Why is a honeycomb hexagonal, and how can that help me? How can I make a curved tensile surface like a roof with minimum tension? How can you make a structure stronger yet lighter than reinforced concrete?
Stick around, I’ll answer these questions, increase your designer’s toolbox, and even tell you how to make one of these guys (radiolaria) on the left here.
In the previous article, I asked the reader to consider a spherical raindrop. Indeed, as long as external forces do not impose upon water – gravity, air friction, sides of a container, etc. – it takes a spherical shape. But why?
Water has cohesion, which is a fancy way of saying that it is attracted to itself. To look at it another way, it is sticky to itself. When was the last time you saw the ocean just spontaneously break apart from itself into individual small droplets or a vapour? Liquids just don’t do that. The internal forces – the positive and negative charges on either end of a water molecule – hold the water together.
Within the drop, there are attractive forces all around an individual molecule. On the surface, however, there are no atoms outside the drop to attract the surface atoms. This creates a tighter bond amongst the surface atoms, which in turn is what is responsible for surface tension. In water, the surface tension is strong enough that your friendly neighbourhood water strider is able to glide across the surface of water like some sort of Gerridae messiah.
Because the surface molecules are all pulling equally around the entire surface of the droplet, it forms the only shape that equal force would allow, which is a sphere. As hard as you might try to push the droplet into a dodecahedron, as soon as you remove the force, it will snap back into a sphere.
You might wonder what all this has to do with honeybees. Don’t worry, I’m getting to that part. But first, we must look at bubbles. We’ve done half the work already, though. We can consider bubbles to just be anti-drops of water, only instead of water on the inside, we have water on the outside. The key is still the surface tension where air meets liquid.
And before we look at bubbles, we need to look at how they are made. Soap helps us make bubbles because soap molecules are amphiphiles ( meaning “likes both,” often called surfacants), which are molecules with a polar head and a non polar tail. The polar head is attracted to water, which is a polar molecule. The non-polar tail – which is the end sticking out on a bubble – is attracted to non-polar molecules like oil. This reduces the surface tension, which, counter-intuitively, perhaps, makes the bubble more resilient. (This property of being an amphiphile also lets us clean greasy dishes. The soap molecules are attracted to the oil at the non-polar end, surrounding them, and the polar end lets the water carry it.)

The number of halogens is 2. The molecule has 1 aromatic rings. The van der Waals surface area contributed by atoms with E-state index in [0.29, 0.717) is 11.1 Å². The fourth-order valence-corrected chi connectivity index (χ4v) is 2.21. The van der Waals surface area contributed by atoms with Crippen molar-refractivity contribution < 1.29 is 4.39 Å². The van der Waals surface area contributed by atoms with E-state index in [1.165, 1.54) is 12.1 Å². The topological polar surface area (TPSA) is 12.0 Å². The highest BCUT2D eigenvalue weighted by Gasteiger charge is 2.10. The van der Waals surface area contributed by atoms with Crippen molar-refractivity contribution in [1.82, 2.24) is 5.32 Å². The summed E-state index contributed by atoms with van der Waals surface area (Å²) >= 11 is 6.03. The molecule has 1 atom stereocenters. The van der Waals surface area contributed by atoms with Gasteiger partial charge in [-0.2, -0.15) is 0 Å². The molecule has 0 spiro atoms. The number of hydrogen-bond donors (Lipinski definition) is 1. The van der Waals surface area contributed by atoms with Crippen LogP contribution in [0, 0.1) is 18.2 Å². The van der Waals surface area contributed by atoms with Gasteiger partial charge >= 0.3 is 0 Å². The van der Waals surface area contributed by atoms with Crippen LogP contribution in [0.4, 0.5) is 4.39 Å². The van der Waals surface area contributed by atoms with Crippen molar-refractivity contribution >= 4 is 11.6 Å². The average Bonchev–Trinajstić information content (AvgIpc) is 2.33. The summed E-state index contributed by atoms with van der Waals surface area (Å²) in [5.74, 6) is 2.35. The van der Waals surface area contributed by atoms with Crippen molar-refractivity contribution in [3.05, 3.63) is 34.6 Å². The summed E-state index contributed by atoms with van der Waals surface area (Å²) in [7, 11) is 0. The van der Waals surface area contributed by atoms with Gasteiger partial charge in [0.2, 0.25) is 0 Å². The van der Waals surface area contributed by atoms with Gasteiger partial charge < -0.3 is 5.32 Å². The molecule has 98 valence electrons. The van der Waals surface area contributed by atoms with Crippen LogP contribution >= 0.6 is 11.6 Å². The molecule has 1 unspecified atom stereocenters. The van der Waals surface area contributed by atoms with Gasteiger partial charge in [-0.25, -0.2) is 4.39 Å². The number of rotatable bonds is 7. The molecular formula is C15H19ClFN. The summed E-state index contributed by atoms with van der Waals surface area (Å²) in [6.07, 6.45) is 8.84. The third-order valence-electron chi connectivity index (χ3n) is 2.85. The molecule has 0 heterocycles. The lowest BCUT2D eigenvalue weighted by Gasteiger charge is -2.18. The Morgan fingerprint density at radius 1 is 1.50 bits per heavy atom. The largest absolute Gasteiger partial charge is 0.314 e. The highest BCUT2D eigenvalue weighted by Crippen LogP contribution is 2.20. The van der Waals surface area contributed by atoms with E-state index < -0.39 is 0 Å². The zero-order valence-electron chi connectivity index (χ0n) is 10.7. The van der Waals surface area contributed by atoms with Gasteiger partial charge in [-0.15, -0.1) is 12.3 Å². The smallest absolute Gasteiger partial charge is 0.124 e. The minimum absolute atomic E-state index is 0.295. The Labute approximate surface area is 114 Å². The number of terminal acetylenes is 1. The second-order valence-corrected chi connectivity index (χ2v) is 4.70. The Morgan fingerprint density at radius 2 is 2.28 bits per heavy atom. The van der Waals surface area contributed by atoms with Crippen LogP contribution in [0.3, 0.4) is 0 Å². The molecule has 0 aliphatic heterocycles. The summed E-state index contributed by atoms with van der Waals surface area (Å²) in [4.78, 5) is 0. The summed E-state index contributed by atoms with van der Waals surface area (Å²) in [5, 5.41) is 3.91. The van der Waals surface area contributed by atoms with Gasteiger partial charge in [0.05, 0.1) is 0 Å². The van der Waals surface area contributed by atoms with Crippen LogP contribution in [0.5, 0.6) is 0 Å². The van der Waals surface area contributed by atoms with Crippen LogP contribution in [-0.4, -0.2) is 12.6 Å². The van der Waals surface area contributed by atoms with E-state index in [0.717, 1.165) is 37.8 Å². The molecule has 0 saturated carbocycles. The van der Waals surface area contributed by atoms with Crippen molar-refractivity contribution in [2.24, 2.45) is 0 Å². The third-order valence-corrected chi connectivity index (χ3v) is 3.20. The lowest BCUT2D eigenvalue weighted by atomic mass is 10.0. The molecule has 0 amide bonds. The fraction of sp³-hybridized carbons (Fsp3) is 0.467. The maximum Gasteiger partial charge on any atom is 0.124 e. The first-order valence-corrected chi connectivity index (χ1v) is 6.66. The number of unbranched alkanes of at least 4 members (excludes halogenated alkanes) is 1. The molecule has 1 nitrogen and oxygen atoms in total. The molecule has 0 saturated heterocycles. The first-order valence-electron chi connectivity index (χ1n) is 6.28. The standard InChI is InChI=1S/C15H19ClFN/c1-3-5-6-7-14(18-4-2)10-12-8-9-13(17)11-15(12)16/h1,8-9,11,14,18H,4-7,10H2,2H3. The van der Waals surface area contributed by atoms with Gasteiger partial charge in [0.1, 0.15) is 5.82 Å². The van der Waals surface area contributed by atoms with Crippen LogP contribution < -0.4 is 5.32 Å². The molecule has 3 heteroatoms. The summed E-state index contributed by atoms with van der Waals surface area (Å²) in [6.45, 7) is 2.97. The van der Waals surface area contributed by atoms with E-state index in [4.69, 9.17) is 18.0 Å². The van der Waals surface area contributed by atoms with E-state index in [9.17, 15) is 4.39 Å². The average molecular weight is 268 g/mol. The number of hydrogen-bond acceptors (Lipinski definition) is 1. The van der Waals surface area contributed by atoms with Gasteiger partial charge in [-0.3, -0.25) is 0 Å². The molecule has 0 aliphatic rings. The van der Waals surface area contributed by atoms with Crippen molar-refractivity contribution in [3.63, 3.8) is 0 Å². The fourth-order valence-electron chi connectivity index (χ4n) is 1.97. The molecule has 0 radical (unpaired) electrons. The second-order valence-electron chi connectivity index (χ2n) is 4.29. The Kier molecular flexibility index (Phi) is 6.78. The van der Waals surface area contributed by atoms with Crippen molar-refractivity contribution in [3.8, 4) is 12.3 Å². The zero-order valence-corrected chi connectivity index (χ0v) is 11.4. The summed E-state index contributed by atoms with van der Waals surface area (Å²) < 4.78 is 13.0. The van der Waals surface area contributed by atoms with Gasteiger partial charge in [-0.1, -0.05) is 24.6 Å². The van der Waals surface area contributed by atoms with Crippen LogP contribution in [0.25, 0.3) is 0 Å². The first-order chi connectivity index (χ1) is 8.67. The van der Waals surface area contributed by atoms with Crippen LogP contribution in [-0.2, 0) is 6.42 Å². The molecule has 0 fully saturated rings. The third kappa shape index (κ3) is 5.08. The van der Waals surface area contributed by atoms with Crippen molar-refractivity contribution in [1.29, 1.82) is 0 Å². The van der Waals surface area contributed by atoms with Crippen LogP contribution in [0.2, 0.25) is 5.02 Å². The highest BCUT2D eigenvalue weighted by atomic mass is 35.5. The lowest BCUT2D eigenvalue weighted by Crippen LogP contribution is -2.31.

You’ve seen two bubbles meet before. They form a plane between them with the dividing bubble wall being just as thick as the wall of a single bubble. Even though two bubbles meet, the wall is not twice as thick. Maintaining that thickness would require more energy. Things naturally seek the lowest energy state, however, so the surplus soapy liquid distributes across the whole surface area of the two bubbles. They also join in a way that minimizes the surface area with respect to their internal pressure.
A light just went off in designer’s heads here. The bubbles form a stable shape with minimum use of material. And this is more than just interesting theory. This aspect of surface tension has been put into design as we shall soon see.
On to the honeycomb! If we take three equal-sized bubbles and touch them together, they will meet with an angle of 120° between the walls. A honeycomb is made up of hexagons, with each point of the hexagon being the centre by which three hexagons touch. There are six points in a hexagon, and six such nexuses around each cell.
It just so happens that there are only three equal-sided shapes that will stack into a plane without leaving gaps: equilateral triangles, squares, and hexagons. Humans tend to like the square because it is simpler to understand. Nature, on the other hand, only knows the principle of minimum energy. So when it comes time to stack round things tightly nature makes the honeycomb rather than the side-by-side stacking in a case of beer (time to redesign beer cases). So when you want to maximize the use of space, for example when planting, you have to mimic the pattern in nature and use a hexagonal array.
Because of cohesion, the surfacants inside a solution can join together, and do so in some really interesting shapes. One of the shapes that can arise is what’s called the cubic P-phase. Because of the minimum energy principle, this is a shape whose surface tension holds it stable. The entire array is curved, but the total surface curvature adds up to zero.
We see this form when we take a look at the skeleton of a sea urchin. This form is stronger than reenforced concrete, giving it promise as a design feature for structures where lightweight strength would be needed.
Now, I had promised to tell you how to make a radiolarian. Here’s what you don’t do. You don’t try to write some sophisticated genetic code (sorry geneticists) to synthesize proteins that are going to construct these elaborate shapes… somehow. You just write a genetic code for a little guy to blow a foam of bubbles, then inject a mineral in a slurry and allow it to precipitate between the borders of the bubbles. Presto! Marine biologists everywhere will marvel at your intricate beauty!
For our next instalment, we’ll have a little look at an interesting property of surfactants that yields intricate, tightly packed, non-repeating patterns.
Leave a Reply